Alsam moved with his family to England aged 14, when his father, a Communist, fled President Zia's regime. The family settled in Huddersfield, West Yorkshire. He later studied biochemistry at the University of Manchester, but left in his third year to become a writer.
At 13, Aslam published his first short story in Urdu in a Pakistani newspaper.
His debut novel, Season of the Rainbirds (1993), set in rural Pakistan, won the Betty Trask and the Author's Club First Novel Award.
He won widespread praise for his next novel Maps for Lost Lovers (2004) which is set in the midst of an immigrant Pakistani community in an English town in the north. The novel took him more than a decade to complete, and won the Kiriyama Prize.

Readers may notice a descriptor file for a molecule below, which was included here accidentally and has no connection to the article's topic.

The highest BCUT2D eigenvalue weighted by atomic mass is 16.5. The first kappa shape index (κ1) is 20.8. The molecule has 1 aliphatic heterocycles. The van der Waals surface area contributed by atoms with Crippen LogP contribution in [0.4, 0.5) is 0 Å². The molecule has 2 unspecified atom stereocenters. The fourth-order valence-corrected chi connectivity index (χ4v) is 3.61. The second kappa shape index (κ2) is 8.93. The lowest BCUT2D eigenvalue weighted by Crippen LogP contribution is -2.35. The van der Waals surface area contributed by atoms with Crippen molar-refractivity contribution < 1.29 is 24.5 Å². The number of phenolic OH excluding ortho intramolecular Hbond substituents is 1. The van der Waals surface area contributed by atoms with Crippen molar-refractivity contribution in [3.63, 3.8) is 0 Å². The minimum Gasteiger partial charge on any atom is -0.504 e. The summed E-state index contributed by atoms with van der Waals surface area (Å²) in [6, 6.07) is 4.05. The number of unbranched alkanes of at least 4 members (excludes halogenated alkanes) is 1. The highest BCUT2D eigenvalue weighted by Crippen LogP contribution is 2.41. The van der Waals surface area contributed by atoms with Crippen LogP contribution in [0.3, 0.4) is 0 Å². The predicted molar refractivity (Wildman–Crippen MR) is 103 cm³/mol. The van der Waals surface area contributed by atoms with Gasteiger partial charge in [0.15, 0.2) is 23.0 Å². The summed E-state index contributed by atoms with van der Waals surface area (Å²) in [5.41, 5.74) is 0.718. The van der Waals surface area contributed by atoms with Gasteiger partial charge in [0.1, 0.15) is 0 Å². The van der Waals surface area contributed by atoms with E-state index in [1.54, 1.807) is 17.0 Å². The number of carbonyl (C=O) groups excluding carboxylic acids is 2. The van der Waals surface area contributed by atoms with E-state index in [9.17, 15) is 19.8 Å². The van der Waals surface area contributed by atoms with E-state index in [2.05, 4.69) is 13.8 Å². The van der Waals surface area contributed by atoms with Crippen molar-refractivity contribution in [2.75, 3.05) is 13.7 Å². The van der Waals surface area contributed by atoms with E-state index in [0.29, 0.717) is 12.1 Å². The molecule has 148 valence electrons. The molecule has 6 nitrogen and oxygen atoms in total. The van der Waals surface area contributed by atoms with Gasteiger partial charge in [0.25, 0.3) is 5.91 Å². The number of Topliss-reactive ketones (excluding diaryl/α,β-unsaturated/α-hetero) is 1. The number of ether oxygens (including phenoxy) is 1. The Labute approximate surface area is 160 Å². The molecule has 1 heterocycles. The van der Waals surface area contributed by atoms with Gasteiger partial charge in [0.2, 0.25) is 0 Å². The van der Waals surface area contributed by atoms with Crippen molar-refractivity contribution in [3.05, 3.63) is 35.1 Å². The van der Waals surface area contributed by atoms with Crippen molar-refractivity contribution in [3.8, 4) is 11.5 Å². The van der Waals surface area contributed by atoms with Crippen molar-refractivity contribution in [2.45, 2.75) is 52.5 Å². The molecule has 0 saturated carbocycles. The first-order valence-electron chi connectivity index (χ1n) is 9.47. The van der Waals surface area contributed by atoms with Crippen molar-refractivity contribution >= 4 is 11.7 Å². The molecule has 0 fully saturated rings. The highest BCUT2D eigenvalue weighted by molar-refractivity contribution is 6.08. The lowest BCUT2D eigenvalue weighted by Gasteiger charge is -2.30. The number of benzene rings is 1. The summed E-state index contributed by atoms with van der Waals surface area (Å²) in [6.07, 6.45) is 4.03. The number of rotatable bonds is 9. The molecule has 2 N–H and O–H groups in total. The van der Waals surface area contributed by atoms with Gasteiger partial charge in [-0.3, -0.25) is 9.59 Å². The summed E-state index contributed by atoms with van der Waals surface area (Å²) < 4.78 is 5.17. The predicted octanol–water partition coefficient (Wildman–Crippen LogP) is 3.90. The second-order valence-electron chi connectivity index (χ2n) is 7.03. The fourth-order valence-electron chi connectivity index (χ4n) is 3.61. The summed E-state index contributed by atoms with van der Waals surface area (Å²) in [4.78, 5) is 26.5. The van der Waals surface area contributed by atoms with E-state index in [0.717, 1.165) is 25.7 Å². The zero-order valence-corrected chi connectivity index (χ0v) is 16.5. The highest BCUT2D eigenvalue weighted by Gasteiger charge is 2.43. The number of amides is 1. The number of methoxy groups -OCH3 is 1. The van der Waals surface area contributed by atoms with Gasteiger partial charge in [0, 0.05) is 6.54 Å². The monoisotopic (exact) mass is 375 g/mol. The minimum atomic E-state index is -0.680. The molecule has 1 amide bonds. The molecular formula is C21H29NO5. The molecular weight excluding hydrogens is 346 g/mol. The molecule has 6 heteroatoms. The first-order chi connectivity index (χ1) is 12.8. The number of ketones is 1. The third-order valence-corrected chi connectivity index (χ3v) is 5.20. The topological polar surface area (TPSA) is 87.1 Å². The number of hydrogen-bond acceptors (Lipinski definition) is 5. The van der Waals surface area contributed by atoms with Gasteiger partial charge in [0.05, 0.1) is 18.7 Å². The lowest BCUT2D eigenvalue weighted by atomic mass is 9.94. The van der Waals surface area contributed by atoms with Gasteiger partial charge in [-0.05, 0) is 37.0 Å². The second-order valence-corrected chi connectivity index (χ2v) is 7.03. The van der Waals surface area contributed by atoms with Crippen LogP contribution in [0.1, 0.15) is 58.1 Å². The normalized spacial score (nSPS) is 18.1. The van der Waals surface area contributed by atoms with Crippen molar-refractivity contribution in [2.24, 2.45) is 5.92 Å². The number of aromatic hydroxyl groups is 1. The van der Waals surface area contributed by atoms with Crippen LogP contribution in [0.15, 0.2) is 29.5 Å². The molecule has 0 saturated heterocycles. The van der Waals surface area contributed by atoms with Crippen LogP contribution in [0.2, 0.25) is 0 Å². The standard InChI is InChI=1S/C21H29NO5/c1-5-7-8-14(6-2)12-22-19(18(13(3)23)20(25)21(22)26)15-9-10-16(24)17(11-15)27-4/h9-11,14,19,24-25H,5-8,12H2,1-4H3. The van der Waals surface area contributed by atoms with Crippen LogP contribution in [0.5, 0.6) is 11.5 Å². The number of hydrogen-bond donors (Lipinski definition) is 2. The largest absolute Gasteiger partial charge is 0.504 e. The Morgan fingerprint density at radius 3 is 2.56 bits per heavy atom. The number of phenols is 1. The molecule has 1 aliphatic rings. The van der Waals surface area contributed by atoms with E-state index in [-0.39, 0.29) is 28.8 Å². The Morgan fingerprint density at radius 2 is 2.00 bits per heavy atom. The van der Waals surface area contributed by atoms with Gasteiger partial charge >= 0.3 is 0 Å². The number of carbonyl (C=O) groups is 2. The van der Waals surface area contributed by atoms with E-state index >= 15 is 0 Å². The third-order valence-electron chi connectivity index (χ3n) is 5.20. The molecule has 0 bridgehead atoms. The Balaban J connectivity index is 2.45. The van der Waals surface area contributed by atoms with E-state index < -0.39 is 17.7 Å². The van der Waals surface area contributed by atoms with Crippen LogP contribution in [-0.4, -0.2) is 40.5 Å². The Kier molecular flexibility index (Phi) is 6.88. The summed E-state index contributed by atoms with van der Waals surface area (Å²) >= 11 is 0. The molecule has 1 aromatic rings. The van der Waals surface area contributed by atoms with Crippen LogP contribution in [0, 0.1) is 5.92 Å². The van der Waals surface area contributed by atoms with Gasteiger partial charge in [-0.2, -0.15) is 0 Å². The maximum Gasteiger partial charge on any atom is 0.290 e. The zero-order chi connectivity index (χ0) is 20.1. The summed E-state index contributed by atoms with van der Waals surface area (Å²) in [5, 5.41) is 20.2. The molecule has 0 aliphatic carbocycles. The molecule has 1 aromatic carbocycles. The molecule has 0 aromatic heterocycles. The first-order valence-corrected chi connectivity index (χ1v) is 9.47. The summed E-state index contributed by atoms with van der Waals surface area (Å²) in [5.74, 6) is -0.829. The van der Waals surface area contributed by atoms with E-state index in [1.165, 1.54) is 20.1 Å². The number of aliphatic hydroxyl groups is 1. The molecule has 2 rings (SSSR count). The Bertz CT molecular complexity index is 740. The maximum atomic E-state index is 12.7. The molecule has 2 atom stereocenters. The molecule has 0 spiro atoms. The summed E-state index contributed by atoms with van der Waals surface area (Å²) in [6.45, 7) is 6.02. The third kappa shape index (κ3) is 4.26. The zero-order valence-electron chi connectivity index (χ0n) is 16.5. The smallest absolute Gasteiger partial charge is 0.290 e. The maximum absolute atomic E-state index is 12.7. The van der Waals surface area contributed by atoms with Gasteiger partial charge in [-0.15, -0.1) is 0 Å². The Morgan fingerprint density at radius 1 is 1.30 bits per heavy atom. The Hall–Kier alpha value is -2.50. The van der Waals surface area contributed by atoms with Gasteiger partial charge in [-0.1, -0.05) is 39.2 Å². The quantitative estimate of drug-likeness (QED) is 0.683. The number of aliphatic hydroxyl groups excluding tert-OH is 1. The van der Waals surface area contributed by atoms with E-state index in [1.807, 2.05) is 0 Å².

Aslam's latest novel, The Wasted Vigil, was published by Alfred A. Knopf in September, 2008. It is set in Afghanistan. He traveled to Afghanistan during the writing of the book; but had never visited the country before writing the first draft.
As writers he admires he has mentioned Vasko Popa, Ivan V. Lalic, Czes?aw Mi?osz, Wislawa Szymborska, Herman Melville, John Berger, VS Naipaul, Michael Ondaatje, and Bruno Schulz.
His writings have been compared to those by Chinua Achebe, Chimamanda Ngozi Adichie and Kiran Desai and received an Encore in 2005. He writes his drafts in longhand and prefers extreme isolation when working.